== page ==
Pet Dermatology And Allergies in Farmington, PA
Skin problems in dogs are more common during the warmer seasons, which is when seasonal allergies (such as those to pollen and plants), insect bites and other allergic symptoms are more likely. It’s important to pay attention to any skin conditions your dog suffers from, even if they appear relatively minor. Skin symptoms in dogs – such as itching, rashes or bald patches, could be an indicator of an underlying cause or health condition that hasn’t already been diagnosed by a vet or vet nurse.
To help you understand the range of dog skin problems and identify the more obvious symptoms typically associated with each issue (as well as an potential underlying cause), we have summarised 10 of the most common skin conditions in dogs.
Symptoms of Dog Skin Conditions
Itching is one of the most obvious symptoms if your dog has a skin condition, but it’s difficult for pet owners to determine exactly what’s irritating your dog without a full veterinary examination.
While it is quite normal for a dog to occasionally itch, just like a person may occasionally scratch their skin, frequent or prolonged itching is a tell-tale sign of something more serious going on.
Dogs may try to relieve the itch by rubbing their head against an object or scratching the irritated area with their paws. You may also see your dog licking their paws or other areas of the body to soothe the irritated skin.
Other signs suggesting an issue with the skin condition includes the following symptoms:
- Skin Sores
- Skin sores or skin lesions
- Dry skin/flaky skin/scaly skin
- Intense itching
- Excessive licking
- Excessive scratching
- Hair loss/bald patches
- Hot spots of inflamed skin (also known as acute moist dermatitis)
The Most Common Types of Dog Skin Conditions
The most common types of dog skin conditions include contact allergies; bacterial infections; fungal infections, and parasite allergies.
1. Environmental Allergies
A sudden onset of itching – particularly to the face, feet, chest and stomach – can indicate an environmental allergy, triggered when your dog is in contact with the cause of irritation.
2. Food Allergies
Increased itching often involving the face, feet, ears and anus are signs of a potential dog food allergy, and are one of the most common skin conditions in dogs. Dogs can develop food allergies from the type of protein consumed as part of their diet – for example, beef, eggs, chicken and dairy – although some dogs also suffer from allergies to wheat or even vegetables.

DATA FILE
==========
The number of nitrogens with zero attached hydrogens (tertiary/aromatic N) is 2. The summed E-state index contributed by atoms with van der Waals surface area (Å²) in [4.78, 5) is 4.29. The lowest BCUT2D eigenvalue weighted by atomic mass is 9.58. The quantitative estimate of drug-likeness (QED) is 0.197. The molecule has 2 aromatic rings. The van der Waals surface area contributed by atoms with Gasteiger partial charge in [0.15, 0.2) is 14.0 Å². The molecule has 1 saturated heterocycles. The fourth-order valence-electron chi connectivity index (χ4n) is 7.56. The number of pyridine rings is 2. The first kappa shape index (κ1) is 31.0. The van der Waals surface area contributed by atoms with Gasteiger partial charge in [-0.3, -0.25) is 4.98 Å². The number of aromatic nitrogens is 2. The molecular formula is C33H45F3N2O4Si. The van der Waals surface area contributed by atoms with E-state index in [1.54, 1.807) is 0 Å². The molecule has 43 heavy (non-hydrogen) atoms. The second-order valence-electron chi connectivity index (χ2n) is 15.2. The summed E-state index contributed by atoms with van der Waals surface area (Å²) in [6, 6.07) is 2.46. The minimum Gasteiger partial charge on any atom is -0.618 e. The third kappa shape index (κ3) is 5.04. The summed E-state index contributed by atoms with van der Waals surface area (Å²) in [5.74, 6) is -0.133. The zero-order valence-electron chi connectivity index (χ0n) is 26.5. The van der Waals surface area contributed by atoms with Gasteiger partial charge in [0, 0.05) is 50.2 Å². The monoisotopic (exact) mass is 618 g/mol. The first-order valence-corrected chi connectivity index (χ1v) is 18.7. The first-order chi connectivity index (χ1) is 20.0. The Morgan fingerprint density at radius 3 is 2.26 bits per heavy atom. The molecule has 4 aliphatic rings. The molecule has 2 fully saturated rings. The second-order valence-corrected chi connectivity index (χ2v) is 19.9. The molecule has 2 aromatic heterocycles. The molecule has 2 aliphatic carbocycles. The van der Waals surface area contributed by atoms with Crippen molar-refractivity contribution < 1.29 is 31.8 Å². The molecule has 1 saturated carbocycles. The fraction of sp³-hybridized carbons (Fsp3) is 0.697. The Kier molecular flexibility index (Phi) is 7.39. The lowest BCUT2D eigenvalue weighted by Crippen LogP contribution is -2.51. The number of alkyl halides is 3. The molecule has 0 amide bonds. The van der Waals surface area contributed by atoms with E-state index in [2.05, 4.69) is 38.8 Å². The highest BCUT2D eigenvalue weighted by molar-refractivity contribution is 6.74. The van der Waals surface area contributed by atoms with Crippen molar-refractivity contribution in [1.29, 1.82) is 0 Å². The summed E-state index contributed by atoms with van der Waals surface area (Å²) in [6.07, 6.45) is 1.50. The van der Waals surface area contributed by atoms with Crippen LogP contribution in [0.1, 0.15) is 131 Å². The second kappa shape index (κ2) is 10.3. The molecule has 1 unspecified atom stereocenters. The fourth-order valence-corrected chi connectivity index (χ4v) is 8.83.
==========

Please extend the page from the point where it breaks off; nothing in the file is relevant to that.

Folliculitis means inflamed hair follicles and often occurs when your dog is experiencing another skin problems such as mange or skin allergies, as the hair follicles become infected by the underlying skin condition. It appears on the body in sores, bumps and scabs over the skin.
Ringworm, despite its name, is not a worm but a fungus that is highly contagious to other animals and humans. The fungal infection appears as crusty, circular patches and is often found on a dog’s head, paws, ears and front legs. Your dog’s skin can also appear inflamed and red from where they have irritated the area from scratching. It’s imperative that you contact your vet straight away if you spot any signs of irritation, who can prescribe a topical treatment to kill the fungus and prevent it from spreading.
5. Yeast Infections
Warm areas on a dog’s body attract yeast infections, which love to grow in hard to reach areas, such as the ear canal, in between your dog’s toe, groin and perineum. With a yeast infection, the skin can thicken, causing your dog to itch and bite at the infected area. Yeast infections and similar skin diseases can lead to discolored skin and tend to smell unpleasant.
6. Ticks and Fleas
Ticks and fleas affect your dog’s skin by biting and sucking their blood. Flea saliva enters the body after insect bites, which can cause an allergic response that irritates your pet’s skin, causing them to itch profusely. Severe parasite allergy symptoms in dogs include inflamed, red skin. Pets will often scratch the bite marks, and dogs may chew at their fur to relieve the itching. In extreme conditions, their fur can fall out in patches.
Mange is a severe skin condition caused by several species of mites that live on the dog’s hair and skin.
Like humans, dogs can get dandruff or ‘scurff’ and dry skin; this can be a sign of an underlying problem, like an infection. Some dogs are prone to having dry skin, particularly in winter and it may be affected by their diet; high-quality sources of protein, omega 3 and 6 fatty acids can all help keep the coat healthy.
Lupus is an autoimmune disease which means the body’s immune system attacks its own cells. Unfortunately for our pets, open, crusty skin sores which take too long to heal can indicate an immune disorder, these will often be seen around the nose, eyes and paws.